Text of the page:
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BAḤYA (Pseudo ), name given to the author of the Neoplatonic work Kitāb Maʿānī al-Nafs ("On the Essence of the Soul," Ar. version ed. by I. Goldziher, 1902; translated into Heb. by I.D. Broydé, 1896), at one time attributed to *Baḥya ibn Paquda. Nothing is known of the author. It appears that Pseudo-Baḥya wrote this work sometime between the middle of the 11th and the middle of the 12th centuries, since he cites *Avicenna and *Nissim ben Jacob who lived in the first half of the 11th century, but gives no indication that he was influenced by the late 12th-century developments in Islamic and Jewish philosophy.

On the Essence of the Soul presents the structure of the universe as a hierarchy of ten emanations created by God. These emanations are the active intellect, soul of the universe, nature, matter, bodies of the spheres, stars, fire, air, water, and earth. Each emanation is dependent on its predecessor for the divine power necessary to activate it. From the ten emanations are formed the composite substances of the sensual world to which the soul must descend. Criticizing the naturalist position that the soul is an accident of the body, the author maintains that the rational soul is spiritual, a product of the soul of the universe. While passing through each emanation in its descent, the soul acquires "outer garments" of impurities until it finally reaches earth and is embodied in man. Different degrees of impurity depending on the length of the soul's stay in each of the emanations through which it descends provide the differences between souls, which, however, are all similar in essence. Once it inheres in a body, the rational soul unites with the lower vegetative and animal souls, and it loses its original suprasensual knowledge. In order to reverse this process and ascend to the spiritual source from which it derived, the rational soul must purify itself by cultivating virtue and by governing the lower souls.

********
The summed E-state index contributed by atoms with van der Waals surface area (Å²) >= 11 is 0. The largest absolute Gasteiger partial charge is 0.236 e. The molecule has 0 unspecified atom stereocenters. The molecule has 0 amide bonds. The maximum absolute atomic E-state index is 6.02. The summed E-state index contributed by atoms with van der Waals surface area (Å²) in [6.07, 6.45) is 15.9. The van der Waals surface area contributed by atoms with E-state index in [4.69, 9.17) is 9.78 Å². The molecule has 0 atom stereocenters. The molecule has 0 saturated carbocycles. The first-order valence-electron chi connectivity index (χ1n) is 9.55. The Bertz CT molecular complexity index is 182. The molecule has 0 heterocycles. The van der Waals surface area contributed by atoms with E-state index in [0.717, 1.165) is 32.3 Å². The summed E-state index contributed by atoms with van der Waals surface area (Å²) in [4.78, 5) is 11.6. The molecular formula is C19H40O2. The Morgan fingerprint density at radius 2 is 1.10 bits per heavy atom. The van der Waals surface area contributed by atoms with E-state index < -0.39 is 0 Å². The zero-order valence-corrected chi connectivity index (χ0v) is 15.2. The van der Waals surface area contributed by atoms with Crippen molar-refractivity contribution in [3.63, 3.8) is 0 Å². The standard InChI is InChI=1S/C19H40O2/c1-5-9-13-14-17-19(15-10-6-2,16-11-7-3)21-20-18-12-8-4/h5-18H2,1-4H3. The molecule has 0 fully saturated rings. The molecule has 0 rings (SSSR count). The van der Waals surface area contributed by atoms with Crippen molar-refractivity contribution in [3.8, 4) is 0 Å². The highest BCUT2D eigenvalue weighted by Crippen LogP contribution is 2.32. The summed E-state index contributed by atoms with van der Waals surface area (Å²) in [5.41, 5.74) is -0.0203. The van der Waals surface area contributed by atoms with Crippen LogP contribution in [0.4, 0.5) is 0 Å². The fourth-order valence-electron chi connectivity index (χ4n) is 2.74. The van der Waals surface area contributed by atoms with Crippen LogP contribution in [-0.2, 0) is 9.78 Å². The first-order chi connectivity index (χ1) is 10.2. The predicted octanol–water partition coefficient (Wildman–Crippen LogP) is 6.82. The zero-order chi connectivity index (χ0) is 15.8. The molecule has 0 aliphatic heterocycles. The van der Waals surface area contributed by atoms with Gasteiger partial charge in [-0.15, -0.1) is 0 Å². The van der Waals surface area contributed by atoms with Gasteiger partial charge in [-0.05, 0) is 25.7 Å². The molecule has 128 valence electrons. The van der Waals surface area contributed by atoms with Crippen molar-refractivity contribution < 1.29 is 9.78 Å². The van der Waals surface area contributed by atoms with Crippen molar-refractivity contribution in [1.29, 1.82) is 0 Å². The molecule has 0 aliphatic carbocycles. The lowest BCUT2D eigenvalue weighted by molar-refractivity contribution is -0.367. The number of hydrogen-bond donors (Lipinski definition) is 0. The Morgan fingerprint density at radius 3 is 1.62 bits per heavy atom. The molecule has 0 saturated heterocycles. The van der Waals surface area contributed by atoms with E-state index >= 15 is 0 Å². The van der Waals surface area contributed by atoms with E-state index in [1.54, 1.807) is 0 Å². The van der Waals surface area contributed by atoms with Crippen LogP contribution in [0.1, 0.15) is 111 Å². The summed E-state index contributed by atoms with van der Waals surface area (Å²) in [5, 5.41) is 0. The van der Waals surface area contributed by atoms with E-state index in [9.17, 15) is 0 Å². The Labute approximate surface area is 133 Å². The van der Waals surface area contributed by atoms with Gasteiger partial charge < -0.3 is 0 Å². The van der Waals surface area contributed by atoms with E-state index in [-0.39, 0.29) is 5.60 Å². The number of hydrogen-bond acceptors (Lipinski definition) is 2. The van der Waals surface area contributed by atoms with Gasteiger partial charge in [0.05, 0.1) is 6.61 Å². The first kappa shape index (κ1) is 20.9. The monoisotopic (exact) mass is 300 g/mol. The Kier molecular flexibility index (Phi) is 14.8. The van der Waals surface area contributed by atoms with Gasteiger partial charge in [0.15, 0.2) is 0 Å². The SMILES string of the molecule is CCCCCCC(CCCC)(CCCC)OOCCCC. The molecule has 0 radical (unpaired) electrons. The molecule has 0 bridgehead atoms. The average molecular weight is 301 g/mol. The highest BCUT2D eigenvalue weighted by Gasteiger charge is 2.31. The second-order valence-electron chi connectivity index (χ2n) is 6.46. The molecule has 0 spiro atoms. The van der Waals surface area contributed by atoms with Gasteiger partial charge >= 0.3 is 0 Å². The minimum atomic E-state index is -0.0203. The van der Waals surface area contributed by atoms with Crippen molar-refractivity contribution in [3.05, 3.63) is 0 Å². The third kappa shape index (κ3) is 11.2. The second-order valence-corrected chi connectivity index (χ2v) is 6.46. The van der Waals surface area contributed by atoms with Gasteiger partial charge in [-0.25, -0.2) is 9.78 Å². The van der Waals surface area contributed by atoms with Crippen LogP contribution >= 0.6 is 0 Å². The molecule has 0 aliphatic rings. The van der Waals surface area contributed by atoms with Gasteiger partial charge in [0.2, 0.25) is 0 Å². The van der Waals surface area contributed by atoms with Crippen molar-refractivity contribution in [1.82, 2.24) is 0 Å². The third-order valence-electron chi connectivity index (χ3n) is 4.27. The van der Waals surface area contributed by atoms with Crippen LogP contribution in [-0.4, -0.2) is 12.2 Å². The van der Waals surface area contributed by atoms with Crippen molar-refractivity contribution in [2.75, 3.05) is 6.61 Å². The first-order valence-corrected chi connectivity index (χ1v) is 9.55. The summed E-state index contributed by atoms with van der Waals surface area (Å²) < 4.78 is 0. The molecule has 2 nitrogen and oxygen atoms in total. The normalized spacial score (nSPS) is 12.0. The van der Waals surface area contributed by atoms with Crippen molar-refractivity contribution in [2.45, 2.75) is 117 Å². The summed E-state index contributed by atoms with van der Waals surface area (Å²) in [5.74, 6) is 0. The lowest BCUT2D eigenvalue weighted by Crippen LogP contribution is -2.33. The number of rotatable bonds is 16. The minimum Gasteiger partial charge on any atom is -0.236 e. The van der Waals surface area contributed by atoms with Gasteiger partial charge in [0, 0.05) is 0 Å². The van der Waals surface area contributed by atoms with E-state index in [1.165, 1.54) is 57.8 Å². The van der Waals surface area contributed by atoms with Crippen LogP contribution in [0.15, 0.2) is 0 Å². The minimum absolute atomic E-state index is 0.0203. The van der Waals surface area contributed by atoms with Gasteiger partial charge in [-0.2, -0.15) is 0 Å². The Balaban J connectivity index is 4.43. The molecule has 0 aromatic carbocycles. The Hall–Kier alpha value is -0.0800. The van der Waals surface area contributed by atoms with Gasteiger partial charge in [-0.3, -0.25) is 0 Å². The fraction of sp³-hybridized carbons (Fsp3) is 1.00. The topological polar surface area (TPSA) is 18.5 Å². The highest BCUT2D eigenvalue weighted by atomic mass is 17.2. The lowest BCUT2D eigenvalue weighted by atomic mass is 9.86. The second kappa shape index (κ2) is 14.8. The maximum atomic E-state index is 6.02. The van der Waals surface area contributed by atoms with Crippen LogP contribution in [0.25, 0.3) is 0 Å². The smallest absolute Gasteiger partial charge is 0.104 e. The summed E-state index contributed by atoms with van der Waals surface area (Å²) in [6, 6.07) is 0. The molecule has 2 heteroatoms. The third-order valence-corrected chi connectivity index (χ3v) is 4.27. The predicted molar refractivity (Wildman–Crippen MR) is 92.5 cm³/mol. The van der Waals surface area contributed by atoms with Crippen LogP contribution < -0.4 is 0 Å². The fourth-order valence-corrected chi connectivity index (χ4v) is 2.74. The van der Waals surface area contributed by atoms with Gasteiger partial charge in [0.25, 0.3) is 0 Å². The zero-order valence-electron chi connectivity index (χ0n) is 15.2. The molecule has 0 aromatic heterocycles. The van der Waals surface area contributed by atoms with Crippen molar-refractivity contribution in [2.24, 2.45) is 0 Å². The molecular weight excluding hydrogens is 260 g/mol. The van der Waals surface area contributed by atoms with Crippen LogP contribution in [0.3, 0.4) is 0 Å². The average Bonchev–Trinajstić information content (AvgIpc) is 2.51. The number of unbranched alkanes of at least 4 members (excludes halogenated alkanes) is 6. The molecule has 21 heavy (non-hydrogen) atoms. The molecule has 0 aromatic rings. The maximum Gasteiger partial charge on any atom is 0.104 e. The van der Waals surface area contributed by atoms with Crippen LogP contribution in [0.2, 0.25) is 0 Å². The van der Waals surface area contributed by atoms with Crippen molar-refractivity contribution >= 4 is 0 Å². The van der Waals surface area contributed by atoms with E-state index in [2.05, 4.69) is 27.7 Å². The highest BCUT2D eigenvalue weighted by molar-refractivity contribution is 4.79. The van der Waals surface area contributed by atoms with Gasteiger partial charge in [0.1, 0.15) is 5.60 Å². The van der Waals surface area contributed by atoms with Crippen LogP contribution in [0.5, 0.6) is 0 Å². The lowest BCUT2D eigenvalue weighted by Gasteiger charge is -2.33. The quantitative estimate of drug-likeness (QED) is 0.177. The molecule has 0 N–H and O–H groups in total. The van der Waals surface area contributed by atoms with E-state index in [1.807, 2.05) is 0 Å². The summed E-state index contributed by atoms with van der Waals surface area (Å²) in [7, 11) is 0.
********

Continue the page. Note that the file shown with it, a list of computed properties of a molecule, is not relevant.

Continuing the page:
The author bases the immortality of the soul after death on the fact that all things composed of elements return back to their elements. Hence the soul returns to its origin, which is the spiritual soul of the universe, by means of an ascent which the soul can make once it has attained moral and intellectual perfection. Souls possessing only moral perfection can rise to an earthly paradise where they can acquire the knowledge necessary for their ascent to the suprasensual world. Souls possessing only intellectual perfection or no perfection at all are doomed to their earthly surroundings. As a part of their punishment these souls strive unsuccessfully to ascend to the suprasensual world. There is no direct evidence of the work having had any influence in medieval Jewish philosophy and it is not cited by other critics.


A. Borrisov, in: Bulletin of the Academy of Sciences of ussr, Class of Humanities (Rus., 1929), 785–99; 41 (1897), 241–56; Husik, Philosophy, 106–13; Guttmann, Philosophies, 124–7.

[David Geffen]